My advice? Going back into the past is only important if you can learn from it; about yourself, others, the true nature of events and if there are patterns of habitual behaviour to change within yourself. Please don't get tied up with the 'why's' either. It can lead to self blame, guilt and shame. Try to view the past as if you're reading a book about someone else, this helps.

This is a marathon as @Tawny says. You'll be obsessed for a while as you take each step towards your truth and what you want to achieve. We're here for you ok.
Kind thoughts;
Liz x
 
carlita

carlita

Well-known member
Joined
Apr 29, 2021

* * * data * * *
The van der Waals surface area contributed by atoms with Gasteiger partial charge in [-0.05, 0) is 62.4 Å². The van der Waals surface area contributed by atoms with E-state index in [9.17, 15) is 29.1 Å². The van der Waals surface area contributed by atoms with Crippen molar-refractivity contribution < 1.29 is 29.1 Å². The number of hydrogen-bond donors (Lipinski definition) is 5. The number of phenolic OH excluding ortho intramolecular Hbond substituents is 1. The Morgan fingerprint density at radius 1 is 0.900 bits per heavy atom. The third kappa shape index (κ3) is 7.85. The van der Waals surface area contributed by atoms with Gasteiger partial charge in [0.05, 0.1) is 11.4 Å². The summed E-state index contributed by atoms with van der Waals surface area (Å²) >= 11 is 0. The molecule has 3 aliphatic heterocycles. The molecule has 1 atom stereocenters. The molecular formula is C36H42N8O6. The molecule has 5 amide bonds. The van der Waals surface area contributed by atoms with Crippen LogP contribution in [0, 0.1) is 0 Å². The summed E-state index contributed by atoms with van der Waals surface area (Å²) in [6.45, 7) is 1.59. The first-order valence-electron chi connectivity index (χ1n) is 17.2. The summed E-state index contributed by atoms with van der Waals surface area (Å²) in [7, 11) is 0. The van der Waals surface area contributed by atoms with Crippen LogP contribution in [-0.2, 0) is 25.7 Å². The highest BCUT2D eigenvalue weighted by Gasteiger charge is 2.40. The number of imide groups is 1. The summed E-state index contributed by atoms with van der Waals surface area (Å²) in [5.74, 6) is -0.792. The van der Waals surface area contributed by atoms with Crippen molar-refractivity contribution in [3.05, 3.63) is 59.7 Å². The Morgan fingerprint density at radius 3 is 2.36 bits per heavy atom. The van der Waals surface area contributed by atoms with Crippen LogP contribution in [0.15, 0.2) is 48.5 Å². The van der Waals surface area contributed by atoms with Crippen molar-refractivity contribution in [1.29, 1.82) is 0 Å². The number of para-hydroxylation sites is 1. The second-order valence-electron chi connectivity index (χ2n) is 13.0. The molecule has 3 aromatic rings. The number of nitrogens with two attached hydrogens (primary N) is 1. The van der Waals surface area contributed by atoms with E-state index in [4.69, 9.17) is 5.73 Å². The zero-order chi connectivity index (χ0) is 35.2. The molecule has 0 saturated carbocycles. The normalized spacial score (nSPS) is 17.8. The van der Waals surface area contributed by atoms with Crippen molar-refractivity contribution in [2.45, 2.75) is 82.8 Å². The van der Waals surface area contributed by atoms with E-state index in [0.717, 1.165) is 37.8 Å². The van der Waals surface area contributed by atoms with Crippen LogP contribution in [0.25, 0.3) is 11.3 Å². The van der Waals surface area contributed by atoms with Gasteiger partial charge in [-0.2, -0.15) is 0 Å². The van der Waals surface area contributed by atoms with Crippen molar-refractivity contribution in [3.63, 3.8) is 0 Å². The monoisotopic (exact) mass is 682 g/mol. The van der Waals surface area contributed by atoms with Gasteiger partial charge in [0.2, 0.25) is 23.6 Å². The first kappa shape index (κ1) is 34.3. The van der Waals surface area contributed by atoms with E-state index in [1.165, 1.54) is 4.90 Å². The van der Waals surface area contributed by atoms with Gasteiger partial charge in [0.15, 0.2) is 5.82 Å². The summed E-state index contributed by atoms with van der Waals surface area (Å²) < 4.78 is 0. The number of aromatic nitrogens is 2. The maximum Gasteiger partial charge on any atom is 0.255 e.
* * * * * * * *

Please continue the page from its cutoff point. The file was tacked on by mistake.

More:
Messages
215
Location
virginia
Good news! The trauma therapist returned my call, takes my insurance, and setting up an intake session. I hope everything works out. He does EMDR (I think that's the term). See if he's the right fit.
 
carlita

carlita

Well-known member
Joined
Apr 29, 2021
Messages
215
Location
virginia
Hi @carlita; :welcome: to the forum! :)

I just posted on another thread about this very thing. Once you find out you have a name (diagnosis) for what you've experienced, life will seem a little easier.

I remember the relief I felt hearing my psychiatrist say; "You have what's known as Acute Post Traumatic Stress Disorder". It gave me something to research and learn from. This was important because I'm an 'information' gal, wanting to know the in's and out's of everything.